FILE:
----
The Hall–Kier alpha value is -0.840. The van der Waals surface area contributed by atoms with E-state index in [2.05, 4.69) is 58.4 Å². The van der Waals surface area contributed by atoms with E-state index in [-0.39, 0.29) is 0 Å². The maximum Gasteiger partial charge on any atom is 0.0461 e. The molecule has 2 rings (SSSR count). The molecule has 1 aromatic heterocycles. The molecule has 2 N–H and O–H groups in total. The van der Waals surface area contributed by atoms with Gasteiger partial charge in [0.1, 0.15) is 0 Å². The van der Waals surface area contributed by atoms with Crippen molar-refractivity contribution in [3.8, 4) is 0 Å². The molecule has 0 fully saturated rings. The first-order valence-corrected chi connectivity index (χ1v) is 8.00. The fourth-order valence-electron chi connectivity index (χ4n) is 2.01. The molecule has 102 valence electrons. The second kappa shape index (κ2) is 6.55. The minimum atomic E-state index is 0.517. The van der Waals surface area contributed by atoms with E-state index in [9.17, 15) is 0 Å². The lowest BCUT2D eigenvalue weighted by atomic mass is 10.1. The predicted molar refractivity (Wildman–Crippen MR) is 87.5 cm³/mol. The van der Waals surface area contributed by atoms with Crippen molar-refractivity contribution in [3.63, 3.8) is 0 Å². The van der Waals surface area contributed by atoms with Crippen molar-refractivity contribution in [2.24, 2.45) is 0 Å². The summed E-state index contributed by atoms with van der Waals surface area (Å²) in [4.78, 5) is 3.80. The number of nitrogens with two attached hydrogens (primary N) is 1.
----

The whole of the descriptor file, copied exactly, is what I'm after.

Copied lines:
The Hall–Kier alpha value is -0.840. The van der Waals surface area contributed by atoms with E-state index in [2.05, 4.69) is 58.4 Å². The van der Waals surface area contributed by atoms with E-state index in [-0.39, 0.29) is 0 Å². The maximum Gasteiger partial charge on any atom is 0.0461 e. The molecule has 2 rings (SSSR count). The molecule has 1 aromatic heterocycles. The molecule has 2 N–H and O–H groups in total. The van der Waals surface area contributed by atoms with Gasteiger partial charge in [0.1, 0.15) is 0 Å². The van der Waals surface area contributed by atoms with Crippen molar-refractivity contribution in [3.8, 4) is 0 Å². The molecule has 0 fully saturated rings. The first-order valence-corrected chi connectivity index (χ1v) is 8.00. The fourth-order valence-electron chi connectivity index (χ4n) is 2.01. The molecule has 102 valence electrons. The second kappa shape index (κ2) is 6.55. The minimum atomic E-state index is 0.517. The van der Waals surface area contributed by atoms with E-state index in [9.17, 15) is 0 Å². The lowest BCUT2D eigenvalue weighted by atomic mass is 10.1. The predicted molar refractivity (Wildman–Crippen MR) is 87.5 cm³/mol. The van der Waals surface area contributed by atoms with Crippen molar-refractivity contribution in [3.63, 3.8) is 0 Å². The van der Waals surface area contributed by atoms with Crippen molar-refractivity contribution in [2.24, 2.45) is 0 Å². The summed E-state index contributed by atoms with van der Waals surface area (Å²) in [4.78, 5) is 3.80. The number of nitrogens with two attached hydrogens (primary N) is 1.